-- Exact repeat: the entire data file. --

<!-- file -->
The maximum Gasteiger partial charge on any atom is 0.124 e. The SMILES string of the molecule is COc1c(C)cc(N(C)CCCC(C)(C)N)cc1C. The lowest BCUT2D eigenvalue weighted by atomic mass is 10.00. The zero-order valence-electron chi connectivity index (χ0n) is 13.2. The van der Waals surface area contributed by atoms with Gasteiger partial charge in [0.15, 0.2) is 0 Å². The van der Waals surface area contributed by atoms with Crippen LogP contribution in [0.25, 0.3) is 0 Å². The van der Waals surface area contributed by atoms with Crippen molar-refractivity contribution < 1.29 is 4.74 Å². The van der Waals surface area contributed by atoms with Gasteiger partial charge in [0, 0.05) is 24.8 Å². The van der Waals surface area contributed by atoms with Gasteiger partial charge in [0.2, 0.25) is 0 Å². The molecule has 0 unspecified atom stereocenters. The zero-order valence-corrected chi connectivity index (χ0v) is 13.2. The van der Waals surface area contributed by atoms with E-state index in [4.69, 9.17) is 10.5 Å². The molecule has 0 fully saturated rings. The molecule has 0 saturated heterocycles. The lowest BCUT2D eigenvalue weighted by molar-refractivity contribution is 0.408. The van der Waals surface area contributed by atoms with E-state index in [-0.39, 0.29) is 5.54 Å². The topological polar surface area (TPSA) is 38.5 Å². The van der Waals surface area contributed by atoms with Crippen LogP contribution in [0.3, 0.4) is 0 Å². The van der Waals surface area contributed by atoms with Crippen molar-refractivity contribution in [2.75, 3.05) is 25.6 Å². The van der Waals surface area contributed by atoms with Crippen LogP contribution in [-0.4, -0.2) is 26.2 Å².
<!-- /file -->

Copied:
The maximum Gasteiger partial charge on any atom is 0.124 e. The SMILES string of the molecule is COc1c(C)cc(N(C)CCCC(C)(C)N)cc1C. The lowest BCUT2D eigenvalue weighted by atomic mass is 10.00. The zero-order valence-electron chi connectivity index (χ0n) is 13.2. The van der Waals surface area contributed by atoms with Gasteiger partial charge in [0.15, 0.2) is 0 Å². The van der Waals surface area contributed by atoms with Crippen LogP contribution in [0.25, 0.3) is 0 Å². The van der Waals surface area contributed by atoms with Crippen molar-refractivity contribution < 1.29 is 4.74 Å². The van der Waals surface area contributed by atoms with Gasteiger partial charge in [0, 0.05) is 24.8 Å². The van der Waals surface area contributed by atoms with Gasteiger partial charge in [0.2, 0.25) is 0 Å². The molecule has 0 unspecified atom stereocenters. The zero-order valence-corrected chi connectivity index (χ0v) is 13.2. The van der Waals surface area contributed by atoms with E-state index in [4.69, 9.17) is 10.5 Å². The molecule has 0 fully saturated rings. The molecule has 0 saturated heterocycles. The lowest BCUT2D eigenvalue weighted by molar-refractivity contribution is 0.408. The van der Waals surface area contributed by atoms with E-state index in [-0.39, 0.29) is 5.54 Å². The topological polar surface area (TPSA) is 38.5 Å². The van der Waals surface area contributed by atoms with Crippen LogP contribution in [0.3, 0.4) is 0 Å². The van der Waals surface area contributed by atoms with Crippen molar-refractivity contribution in [2.75, 3.05) is 25.6 Å². The van der Waals surface area contributed by atoms with Crippen LogP contribution in [-0.4, -0.2) is 26.2 Å².